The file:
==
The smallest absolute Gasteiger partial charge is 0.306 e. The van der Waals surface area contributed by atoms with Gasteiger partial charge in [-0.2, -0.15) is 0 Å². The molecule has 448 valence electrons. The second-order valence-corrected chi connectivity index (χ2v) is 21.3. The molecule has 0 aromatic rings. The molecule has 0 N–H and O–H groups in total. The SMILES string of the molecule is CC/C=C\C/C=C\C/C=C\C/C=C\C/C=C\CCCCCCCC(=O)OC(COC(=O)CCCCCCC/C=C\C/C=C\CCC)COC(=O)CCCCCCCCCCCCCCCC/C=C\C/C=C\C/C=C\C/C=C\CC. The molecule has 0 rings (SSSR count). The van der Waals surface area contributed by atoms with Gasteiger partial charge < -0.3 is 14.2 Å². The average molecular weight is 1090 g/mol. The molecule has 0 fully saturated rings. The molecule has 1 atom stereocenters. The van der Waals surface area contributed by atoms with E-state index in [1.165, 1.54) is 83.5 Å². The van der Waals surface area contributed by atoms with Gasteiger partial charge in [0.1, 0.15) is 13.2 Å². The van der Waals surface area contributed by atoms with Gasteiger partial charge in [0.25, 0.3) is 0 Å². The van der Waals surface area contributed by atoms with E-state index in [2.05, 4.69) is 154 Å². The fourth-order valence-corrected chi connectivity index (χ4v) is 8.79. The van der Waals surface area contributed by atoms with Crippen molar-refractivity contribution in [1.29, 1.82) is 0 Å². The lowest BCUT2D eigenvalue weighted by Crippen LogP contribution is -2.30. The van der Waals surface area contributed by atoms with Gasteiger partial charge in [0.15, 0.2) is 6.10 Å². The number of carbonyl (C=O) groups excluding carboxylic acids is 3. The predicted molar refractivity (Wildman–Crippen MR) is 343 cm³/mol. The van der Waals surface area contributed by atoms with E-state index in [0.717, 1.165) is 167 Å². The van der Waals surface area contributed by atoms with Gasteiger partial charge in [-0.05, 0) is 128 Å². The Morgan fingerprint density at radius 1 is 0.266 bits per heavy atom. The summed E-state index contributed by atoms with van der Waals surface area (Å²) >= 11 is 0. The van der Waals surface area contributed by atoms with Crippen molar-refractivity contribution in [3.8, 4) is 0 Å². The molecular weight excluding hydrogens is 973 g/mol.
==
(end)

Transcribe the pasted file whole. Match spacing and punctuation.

The smallest absolute Gasteiger partial charge is 0.306 e. The van der Waals surface area contributed by atoms with Gasteiger partial charge in [-0.2, -0.15) is 0 Å². The molecule has 448 valence electrons. The second-order valence-corrected chi connectivity index (χ2v) is 21.3. The molecule has 0 aromatic rings. The molecule has 0 N–H and O–H groups in total. The SMILES string of the molecule is CC/C=C\C/C=C\C/C=C\C/C=C\C/C=C\CCCCCCCC(=O)OC(COC(=O)CCCCCCC/C=C\C/C=C\CCC)COC(=O)CCCCCCCCCCCCCCCC/C=C\C/C=C\C/C=C\C/C=C\CC. The molecule has 0 rings (SSSR count). The van der Waals surface area contributed by atoms with Gasteiger partial charge < -0.3 is 14.2 Å². The average molecular weight is 1090 g/mol. The molecule has 0 fully saturated rings. The molecule has 1 atom stereocenters. The van der Waals surface area contributed by atoms with E-state index in [1.165, 1.54) is 83.5 Å². The van der Waals surface area contributed by atoms with Gasteiger partial charge in [0.1, 0.15) is 13.2 Å². The van der Waals surface area contributed by atoms with Gasteiger partial charge in [0.25, 0.3) is 0 Å². The van der Waals surface area contributed by atoms with E-state index in [2.05, 4.69) is 154 Å². The fourth-order valence-corrected chi connectivity index (χ4v) is 8.79. The van der Waals surface area contributed by atoms with Crippen molar-refractivity contribution in [1.29, 1.82) is 0 Å². The lowest BCUT2D eigenvalue weighted by Crippen LogP contribution is -2.30. The van der Waals surface area contributed by atoms with Gasteiger partial charge in [0.15, 0.2) is 6.10 Å². The number of carbonyl (C=O) groups excluding carboxylic acids is 3. The predicted molar refractivity (Wildman–Crippen MR) is 343 cm³/mol. The van der Waals surface area contributed by atoms with E-state index in [0.717, 1.165) is 167 Å². The van der Waals surface area contributed by atoms with Gasteiger partial charge in [-0.05, 0) is 128 Å². The Morgan fingerprint density at radius 1 is 0.266 bits per heavy atom. The summed E-state index contributed by atoms with van der Waals surface area (Å²) >= 11 is 0. The van der Waals surface area contributed by atoms with Crippen molar-refractivity contribution in [3.8, 4) is 0 Å². The molecular weight excluding hydrogens is 973 g/mol.